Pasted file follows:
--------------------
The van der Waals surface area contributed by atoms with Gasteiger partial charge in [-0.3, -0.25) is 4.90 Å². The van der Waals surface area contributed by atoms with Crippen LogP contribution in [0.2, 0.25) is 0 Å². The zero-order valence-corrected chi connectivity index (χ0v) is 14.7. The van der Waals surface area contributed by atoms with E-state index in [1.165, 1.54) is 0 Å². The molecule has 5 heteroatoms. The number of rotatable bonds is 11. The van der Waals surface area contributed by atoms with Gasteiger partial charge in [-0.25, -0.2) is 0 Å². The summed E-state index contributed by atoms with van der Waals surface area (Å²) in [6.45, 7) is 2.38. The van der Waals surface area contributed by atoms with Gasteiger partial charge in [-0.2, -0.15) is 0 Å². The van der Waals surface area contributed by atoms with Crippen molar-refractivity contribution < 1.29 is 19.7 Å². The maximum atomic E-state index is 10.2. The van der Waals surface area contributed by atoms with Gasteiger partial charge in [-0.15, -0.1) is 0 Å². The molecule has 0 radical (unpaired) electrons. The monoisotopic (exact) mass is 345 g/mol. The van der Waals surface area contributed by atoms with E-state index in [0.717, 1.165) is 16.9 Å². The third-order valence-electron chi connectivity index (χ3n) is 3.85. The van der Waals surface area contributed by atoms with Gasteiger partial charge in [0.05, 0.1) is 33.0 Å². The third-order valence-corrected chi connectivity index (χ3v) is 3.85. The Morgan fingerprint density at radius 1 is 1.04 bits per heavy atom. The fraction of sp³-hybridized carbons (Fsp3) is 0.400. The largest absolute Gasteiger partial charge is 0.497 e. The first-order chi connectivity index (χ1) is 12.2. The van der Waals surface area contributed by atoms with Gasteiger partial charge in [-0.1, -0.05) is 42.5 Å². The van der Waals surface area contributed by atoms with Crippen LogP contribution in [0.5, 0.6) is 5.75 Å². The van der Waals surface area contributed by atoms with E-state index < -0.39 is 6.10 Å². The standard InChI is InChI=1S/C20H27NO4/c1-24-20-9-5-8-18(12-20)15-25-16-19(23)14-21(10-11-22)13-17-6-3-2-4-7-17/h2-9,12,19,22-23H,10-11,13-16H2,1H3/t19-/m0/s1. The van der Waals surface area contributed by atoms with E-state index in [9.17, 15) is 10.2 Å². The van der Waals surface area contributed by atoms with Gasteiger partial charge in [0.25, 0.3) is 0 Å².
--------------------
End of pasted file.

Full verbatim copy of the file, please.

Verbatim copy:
The van der Waals surface area contributed by atoms with Gasteiger partial charge in [-0.3, -0.25) is 4.90 Å². The van der Waals surface area contributed by atoms with Crippen LogP contribution in [0.2, 0.25) is 0 Å². The zero-order valence-corrected chi connectivity index (χ0v) is 14.7. The van der Waals surface area contributed by atoms with E-state index in [1.165, 1.54) is 0 Å². The molecule has 5 heteroatoms. The number of rotatable bonds is 11. The van der Waals surface area contributed by atoms with Gasteiger partial charge in [-0.25, -0.2) is 0 Å². The summed E-state index contributed by atoms with van der Waals surface area (Å²) in [6.45, 7) is 2.38. The van der Waals surface area contributed by atoms with Gasteiger partial charge in [-0.2, -0.15) is 0 Å². The van der Waals surface area contributed by atoms with Crippen molar-refractivity contribution < 1.29 is 19.7 Å². The maximum atomic E-state index is 10.2. The van der Waals surface area contributed by atoms with Gasteiger partial charge in [-0.15, -0.1) is 0 Å². The molecule has 0 radical (unpaired) electrons. The monoisotopic (exact) mass is 345 g/mol. The van der Waals surface area contributed by atoms with E-state index in [0.717, 1.165) is 16.9 Å². The third-order valence-electron chi connectivity index (χ3n) is 3.85. The van der Waals surface area contributed by atoms with Gasteiger partial charge in [0.05, 0.1) is 33.0 Å². The third-order valence-corrected chi connectivity index (χ3v) is 3.85. The Morgan fingerprint density at radius 1 is 1.04 bits per heavy atom. The fraction of sp³-hybridized carbons (Fsp3) is 0.400. The largest absolute Gasteiger partial charge is 0.497 e. The first-order chi connectivity index (χ1) is 12.2. The van der Waals surface area contributed by atoms with Gasteiger partial charge in [-0.1, -0.05) is 42.5 Å². The van der Waals surface area contributed by atoms with Crippen LogP contribution in [0.5, 0.6) is 5.75 Å². The van der Waals surface area contributed by atoms with E-state index < -0.39 is 6.10 Å². The standard InChI is InChI=1S/C20H27NO4/c1-24-20-9-5-8-18(12-20)15-25-16-19(23)14-21(10-11-22)13-17-6-3-2-4-7-17/h2-9,12,19,22-23H,10-11,13-16H2,1H3/t19-/m0/s1. The van der Waals surface area contributed by atoms with E-state index in [9.17, 15) is 10.2 Å². The van der Waals surface area contributed by atoms with Gasteiger partial charge in [0.25, 0.3) is 0 Å².